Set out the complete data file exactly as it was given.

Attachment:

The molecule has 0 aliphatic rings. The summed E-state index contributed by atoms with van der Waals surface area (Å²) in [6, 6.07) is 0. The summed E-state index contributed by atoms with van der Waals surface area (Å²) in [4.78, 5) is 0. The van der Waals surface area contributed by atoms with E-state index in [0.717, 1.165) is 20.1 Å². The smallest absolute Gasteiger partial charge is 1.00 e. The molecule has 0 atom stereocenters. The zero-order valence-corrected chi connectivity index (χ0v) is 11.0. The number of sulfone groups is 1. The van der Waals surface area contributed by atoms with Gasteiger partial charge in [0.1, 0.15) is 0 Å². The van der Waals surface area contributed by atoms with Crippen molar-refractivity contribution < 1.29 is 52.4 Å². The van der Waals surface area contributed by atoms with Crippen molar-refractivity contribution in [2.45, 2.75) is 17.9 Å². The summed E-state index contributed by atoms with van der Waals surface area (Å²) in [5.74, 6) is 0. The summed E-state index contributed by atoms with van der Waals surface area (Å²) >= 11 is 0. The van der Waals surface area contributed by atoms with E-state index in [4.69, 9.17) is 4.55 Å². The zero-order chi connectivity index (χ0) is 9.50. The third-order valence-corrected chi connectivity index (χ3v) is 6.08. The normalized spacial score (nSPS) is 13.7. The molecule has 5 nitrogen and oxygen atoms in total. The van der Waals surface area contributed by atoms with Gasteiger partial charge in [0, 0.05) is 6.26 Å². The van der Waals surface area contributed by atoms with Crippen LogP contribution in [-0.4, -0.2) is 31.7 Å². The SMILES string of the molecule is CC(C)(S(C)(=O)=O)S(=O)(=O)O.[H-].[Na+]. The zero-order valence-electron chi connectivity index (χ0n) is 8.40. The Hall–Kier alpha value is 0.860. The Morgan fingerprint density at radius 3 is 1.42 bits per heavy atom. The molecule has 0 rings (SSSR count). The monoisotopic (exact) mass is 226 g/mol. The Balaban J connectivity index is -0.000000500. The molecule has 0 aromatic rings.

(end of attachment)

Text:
The molecule has 0 aliphatic rings. The summed E-state index contributed by atoms with van der Waals surface area (Å²) in [6, 6.07) is 0. The summed E-state index contributed by atoms with van der Waals surface area (Å²) in [4.78, 5) is 0. The van der Waals surface area contributed by atoms with E-state index in [0.717, 1.165) is 20.1 Å². The smallest absolute Gasteiger partial charge is 1.00 e. The molecule has 0 atom stereocenters. The zero-order valence-corrected chi connectivity index (χ0v) is 11.0. The number of sulfone groups is 1. The van der Waals surface area contributed by atoms with Gasteiger partial charge in [0.1, 0.15) is 0 Å². The van der Waals surface area contributed by atoms with Crippen molar-refractivity contribution < 1.29 is 52.4 Å². The van der Waals surface area contributed by atoms with Crippen molar-refractivity contribution in [2.45, 2.75) is 17.9 Å². The summed E-state index contributed by atoms with van der Waals surface area (Å²) in [5.74, 6) is 0. The summed E-state index contributed by atoms with van der Waals surface area (Å²) >= 11 is 0. The van der Waals surface area contributed by atoms with E-state index in [4.69, 9.17) is 4.55 Å². The zero-order chi connectivity index (χ0) is 9.50. The third-order valence-corrected chi connectivity index (χ3v) is 6.08. The normalized spacial score (nSPS) is 13.7. The molecule has 5 nitrogen and oxygen atoms in total. The van der Waals surface area contributed by atoms with Gasteiger partial charge in [0, 0.05) is 6.26 Å². The van der Waals surface area contributed by atoms with Crippen LogP contribution in [-0.4, -0.2) is 31.7 Å². The SMILES string of the molecule is CC(C)(S(C)(=O)=O)S(=O)(=O)O.[H-].[Na+]. The zero-order valence-electron chi connectivity index (χ0n) is 8.40. The Hall–Kier alpha value is 0.860. The Morgan fingerprint density at radius 3 is 1.42 bits per heavy atom. The molecule has 0 rings (SSSR count). The monoisotopic (exact) mass is 226 g/mol. The Balaban J connectivity index is -0.000000500. The molecule has 0 aromatic rings.